Skip to main content

WHEN DOES HISTORY BEGIN?

Religion, Narrative, and Identity in the Sikh Tradition





After a spell away because of lockdowns and printing holdups, we are back with long-awaited title. It was originated and edited here at Permanent Black, and we have sold rights for the world except South Asia to State University of New York Press (SUNY) which will publish it for North America and elsewhere.

 Read an excerpt in Scroll

Indian historiographical praxis has long been problematic. Al-Biruni, the eleventh-century polymath, was puzzled by how people in the subcontinent treated the protocols of history, not seeing that Indian narratives of the past, embedded in kavya traditions, represented a radical departure from historical narratives in the Islamic, Sinic, and Greco-Roman worlds. Where others tended to search for “facts”, people in South Asia looked for “affect”. This alternative for comprehending and evaluating the past – through aesthetics and gradients of taste – generated a different variety of historical consciousness.

Focusing on important issues in Sikh religious identity and memory, Harjot Oberoi shows what modern critical narrative achieves when it moves away from classical models of historiography. His examination of the Sikh tradition traverses significant moments in colonialism, encounters with modernity, coercion and protest in the Raj, the production of knowledge, the rise of secular nationalism, and modern notions of the self within and outside India.

This book on the variousness of truth-telling practices, ideas of the sacred, and sentiment-laden presuppositions asks us to look afresh at the writing of history – centrally in India, but also across the world.

HARJOT OBEROI, Professor of South Asian Studies at the University of British Columbia, Vancouver, is the author of The Construction of Religious Boundaries: Culture, Identity and Diversity in the Sikh Tradition (University of Chicago Press and OUP Delhi, 1994), a classic work of modern Indian history which was awarded the Best First Book in the History of Religions Prize by the American Academy of Religion in 1995. His writings have appeared in Studies in History, Modern Asian Studies, Pacific Affairs, Panjab Past & Present, Journal of Sikh Studies, Economic and Political Weekly, Biblio, and The India Forum.

HB/ Rs 795/ BUY

Comments

Popular posts from this blog

THE GREAT AGRARIAN CONQUEST by NEELADRI BHATTACHARYA

BUY THE PAPERBACK       FROM THE REVIEWS   Review in SOCIAL HISTORY, USA by Benjamin Siegel The Great Agrarian Conquest represents a massive intervention into the contemporary historiography of South Asia, elaborating upon some conventional wisdom but upending a great deal more of it. Readers might well place this book in conversation with works like Ranajit Guha ’ s A Rule of Property for Bengal (1963) and Bernard Cohn ’ s Colonialism and Its Forms of Knowledge (1997), to which The Great Agrarian Conquest owes some preliminary inspiration. Yet what Bhattacharya o ff ers is a wholly original account of the transformation to agrarian colonialism . . .   Few volumes in South Asian history have been more awaited than this monograph, Neeladri Bhattacharya ’ s fi rst. One of the most celebrated mentors and researchers at New Delhi ’ s Jawaharlal Nehru University, Bhattacharya retired in 2017 after a decades-long career. His formal scholarly output, limited to sev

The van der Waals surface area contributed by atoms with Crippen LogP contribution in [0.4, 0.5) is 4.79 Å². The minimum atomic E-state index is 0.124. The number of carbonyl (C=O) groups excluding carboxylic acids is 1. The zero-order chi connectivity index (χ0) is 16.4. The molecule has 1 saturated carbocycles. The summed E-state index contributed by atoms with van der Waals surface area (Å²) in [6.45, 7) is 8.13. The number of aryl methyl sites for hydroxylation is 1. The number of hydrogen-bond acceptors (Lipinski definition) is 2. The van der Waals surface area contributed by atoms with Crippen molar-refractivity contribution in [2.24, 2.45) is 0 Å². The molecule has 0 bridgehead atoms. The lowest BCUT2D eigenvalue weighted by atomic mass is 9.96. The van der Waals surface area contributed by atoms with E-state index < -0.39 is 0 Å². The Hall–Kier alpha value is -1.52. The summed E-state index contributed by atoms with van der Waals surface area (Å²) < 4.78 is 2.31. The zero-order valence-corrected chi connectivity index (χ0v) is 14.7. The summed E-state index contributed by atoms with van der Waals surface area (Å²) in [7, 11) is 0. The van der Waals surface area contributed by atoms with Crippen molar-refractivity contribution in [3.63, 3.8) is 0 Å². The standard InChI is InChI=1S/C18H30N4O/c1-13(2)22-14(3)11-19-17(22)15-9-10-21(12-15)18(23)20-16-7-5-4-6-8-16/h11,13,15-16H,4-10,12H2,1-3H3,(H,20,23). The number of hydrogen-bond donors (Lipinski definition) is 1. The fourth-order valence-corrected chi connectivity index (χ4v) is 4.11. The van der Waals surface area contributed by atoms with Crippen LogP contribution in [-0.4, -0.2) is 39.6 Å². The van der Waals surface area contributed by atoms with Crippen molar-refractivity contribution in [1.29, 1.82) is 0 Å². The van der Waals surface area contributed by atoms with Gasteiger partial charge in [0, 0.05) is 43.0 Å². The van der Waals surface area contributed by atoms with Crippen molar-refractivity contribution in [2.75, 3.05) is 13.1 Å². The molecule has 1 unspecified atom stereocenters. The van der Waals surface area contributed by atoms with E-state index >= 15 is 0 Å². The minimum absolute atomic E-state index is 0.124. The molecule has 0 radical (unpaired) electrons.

PARTHA CHATTERJEE: THE TRUTHS AND LIES OF NATIONALISM as narrated by Charvak

"While the Covid-19 pandemic was still raging in the autumn of 2020, I found, one evening, placed outside the door of my home in Kolkata, a sealed packet. Apparently, it had been left there sometime during the day. It did not come by post or any of the courier services that usually deliver mail because, if it had, someone would have rung the bell and I was home all day. In fact, the parcel did not bear any seal or inscription except my name and address written in English script in a confident cursive style rarely seen these days. My curiosity was aroused because the package did not look like a piece of junk mail. The thought that it might contain something more sinister did strike my mind – after all, the times were not exactly normal. But something in the look of the packet persuaded me that it should be examined. After dutifully spraying the packet with a disinfectant, I unwrapped it and found, within cardboard covers and neatly tied in red string, what looked like a manuscript

THE BOOK OF INDIAN ESSAYS

Indians have been writing prose for 200 years, and yet when we think of literary prose we think of the novel. The “essay”   brings only the school essay to mind. Those of us who read and write English in India might find it hard to name an essay even by someone like R.K. Narayan as easily as we would one of his novels, say Swami and Friends or The Guide . Our inability to recall essays is largely due to the strange paradox that while the form itself remains invisible, it is everywhere present. The paradox becomes even more strange when we realise that some of our finest writers of English prose  did not write novels at all, they wrote essays. The anthology is an attempt at making what has always been present also permanently visible. Arvind Krishna Mehrotra   • A collection of the finest essays written in English by Indians over the past two hundred years. • The Book of Indian Essays is a wide-ranging historical anthology of the Indian essay in English – the f